Q&A with Diana Wagman: Young Adult Fiction, Positive Critique, and Following Characters Anywhere

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1) You've written novels for adults and screenplays in addition to your young adult novel Extraordinary October. How do you approach YA differently than the other genres? What do you like about writing YA?

I have fewer expectations of the reader when I write YA. The story can be just as complicated, just as deep, just as scary or troubling or sad as an adult book, but I think of my readers as fresh and more open to where I might lead them.

2) What does a typical evening look like in the Young Adult Fiction workshop?

We share our week briefly, any writing problems or questions that have come up, either in their work or what they’re reading. Then we discuss the work for the evening—and I do my best to make the comments both an example for everyone and at the same time particular to the work we’re critiquing. I use a particular critique method where everyone speaks positively first—to set a positive tone for the workshop—and the writer has to come with specific questions he or she needs answered.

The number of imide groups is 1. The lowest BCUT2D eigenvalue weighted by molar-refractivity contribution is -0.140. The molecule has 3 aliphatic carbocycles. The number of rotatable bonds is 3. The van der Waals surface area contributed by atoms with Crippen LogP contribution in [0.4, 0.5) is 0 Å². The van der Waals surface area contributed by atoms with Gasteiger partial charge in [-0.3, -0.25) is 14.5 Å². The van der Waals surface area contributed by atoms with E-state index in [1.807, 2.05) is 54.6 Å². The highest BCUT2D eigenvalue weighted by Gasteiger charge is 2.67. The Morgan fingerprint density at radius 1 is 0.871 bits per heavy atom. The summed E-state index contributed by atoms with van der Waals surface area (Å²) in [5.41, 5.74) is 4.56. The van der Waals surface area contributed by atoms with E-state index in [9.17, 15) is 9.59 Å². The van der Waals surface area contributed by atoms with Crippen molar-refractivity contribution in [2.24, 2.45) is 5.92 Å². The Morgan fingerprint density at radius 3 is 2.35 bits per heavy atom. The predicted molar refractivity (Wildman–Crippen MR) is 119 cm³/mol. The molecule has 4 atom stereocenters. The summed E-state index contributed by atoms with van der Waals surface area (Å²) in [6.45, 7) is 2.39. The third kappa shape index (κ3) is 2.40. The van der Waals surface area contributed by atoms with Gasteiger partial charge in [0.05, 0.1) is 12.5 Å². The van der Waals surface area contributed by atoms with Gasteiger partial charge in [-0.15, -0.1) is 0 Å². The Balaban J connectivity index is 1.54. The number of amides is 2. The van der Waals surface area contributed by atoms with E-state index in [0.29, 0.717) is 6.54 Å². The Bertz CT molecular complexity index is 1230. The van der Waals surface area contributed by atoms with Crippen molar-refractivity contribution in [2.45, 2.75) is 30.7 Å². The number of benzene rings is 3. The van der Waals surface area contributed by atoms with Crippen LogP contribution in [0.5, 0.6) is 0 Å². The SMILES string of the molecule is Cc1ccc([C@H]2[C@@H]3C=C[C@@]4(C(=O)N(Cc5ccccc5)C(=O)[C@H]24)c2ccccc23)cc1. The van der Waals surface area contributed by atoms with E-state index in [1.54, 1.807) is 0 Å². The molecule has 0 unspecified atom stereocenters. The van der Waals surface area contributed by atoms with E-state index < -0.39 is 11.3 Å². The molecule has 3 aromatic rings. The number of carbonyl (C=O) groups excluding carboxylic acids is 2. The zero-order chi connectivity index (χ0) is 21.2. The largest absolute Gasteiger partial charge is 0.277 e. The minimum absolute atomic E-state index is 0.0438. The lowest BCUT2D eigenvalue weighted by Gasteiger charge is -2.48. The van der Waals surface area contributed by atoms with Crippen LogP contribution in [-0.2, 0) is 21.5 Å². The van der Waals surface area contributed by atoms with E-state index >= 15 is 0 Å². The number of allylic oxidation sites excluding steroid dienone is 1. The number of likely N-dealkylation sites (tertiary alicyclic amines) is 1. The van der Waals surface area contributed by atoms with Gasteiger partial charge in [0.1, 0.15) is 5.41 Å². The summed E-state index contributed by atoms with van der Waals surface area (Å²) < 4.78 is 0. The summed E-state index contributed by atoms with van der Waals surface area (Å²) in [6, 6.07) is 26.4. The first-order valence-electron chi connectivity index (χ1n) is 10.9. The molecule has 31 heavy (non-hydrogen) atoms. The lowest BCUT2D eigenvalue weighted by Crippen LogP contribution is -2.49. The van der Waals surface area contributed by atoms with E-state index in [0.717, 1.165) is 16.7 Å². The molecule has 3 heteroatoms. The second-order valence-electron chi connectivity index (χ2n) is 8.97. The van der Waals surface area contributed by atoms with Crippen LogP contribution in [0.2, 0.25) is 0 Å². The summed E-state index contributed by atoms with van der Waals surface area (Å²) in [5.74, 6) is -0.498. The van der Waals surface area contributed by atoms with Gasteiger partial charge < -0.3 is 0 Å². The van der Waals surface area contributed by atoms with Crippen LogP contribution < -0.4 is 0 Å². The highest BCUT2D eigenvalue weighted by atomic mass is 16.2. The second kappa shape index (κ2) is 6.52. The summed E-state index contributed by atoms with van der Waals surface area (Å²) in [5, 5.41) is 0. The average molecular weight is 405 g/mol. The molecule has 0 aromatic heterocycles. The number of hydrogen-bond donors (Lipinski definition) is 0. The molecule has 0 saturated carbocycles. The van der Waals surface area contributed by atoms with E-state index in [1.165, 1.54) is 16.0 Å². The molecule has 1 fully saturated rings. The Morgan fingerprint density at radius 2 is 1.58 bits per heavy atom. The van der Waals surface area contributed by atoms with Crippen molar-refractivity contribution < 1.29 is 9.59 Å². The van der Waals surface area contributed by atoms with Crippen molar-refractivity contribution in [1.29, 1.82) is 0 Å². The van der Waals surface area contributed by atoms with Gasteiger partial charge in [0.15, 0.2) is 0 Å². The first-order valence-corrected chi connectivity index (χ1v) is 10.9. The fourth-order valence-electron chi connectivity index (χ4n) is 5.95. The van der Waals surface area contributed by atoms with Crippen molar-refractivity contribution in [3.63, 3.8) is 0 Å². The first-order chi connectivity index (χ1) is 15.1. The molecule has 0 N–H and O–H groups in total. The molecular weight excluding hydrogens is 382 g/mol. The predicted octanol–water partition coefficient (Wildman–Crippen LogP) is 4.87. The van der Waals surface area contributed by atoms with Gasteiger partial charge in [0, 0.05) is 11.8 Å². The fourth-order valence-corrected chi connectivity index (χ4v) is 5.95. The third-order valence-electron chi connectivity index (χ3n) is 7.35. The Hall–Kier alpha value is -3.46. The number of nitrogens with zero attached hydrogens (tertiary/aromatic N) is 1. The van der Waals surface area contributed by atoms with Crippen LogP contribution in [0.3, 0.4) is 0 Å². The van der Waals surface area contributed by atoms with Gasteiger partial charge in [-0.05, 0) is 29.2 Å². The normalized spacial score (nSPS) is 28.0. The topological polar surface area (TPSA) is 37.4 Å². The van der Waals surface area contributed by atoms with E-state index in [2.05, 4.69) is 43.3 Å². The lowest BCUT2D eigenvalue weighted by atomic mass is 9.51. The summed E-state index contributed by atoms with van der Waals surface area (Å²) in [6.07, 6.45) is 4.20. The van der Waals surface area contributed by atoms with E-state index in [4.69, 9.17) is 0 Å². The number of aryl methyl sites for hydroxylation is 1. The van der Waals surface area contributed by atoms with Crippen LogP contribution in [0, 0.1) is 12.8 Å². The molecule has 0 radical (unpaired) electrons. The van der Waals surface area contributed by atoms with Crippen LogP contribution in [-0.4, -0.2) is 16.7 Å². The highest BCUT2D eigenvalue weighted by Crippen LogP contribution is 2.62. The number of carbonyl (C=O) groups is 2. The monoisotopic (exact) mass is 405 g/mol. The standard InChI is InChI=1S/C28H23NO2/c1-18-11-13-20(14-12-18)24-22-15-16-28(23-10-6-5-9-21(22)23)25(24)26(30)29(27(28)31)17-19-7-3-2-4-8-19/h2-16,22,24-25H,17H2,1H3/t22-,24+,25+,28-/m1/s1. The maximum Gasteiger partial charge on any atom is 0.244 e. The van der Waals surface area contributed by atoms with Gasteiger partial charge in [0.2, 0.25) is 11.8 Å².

3) Who are some of your favorite YA authors? What makes a YA novel or short story stand out from the crowd?

I’m an old-fashioned reader—love E. Nesbitt, C.S. Lewis, Graham Wilson, and other old works of fantasy and adventure.  On the other hand, The Spectacular Now, by Tim Tharp really stands out for me.  A book about a teen alcoholic, but the narrator is charming and funny.  Tharp shows both the ecstasy of drinking—politically incorrect as that seems—and then the despair.  For me, it’s not the content as much as the character.  Give me a character I want to follow anywhere.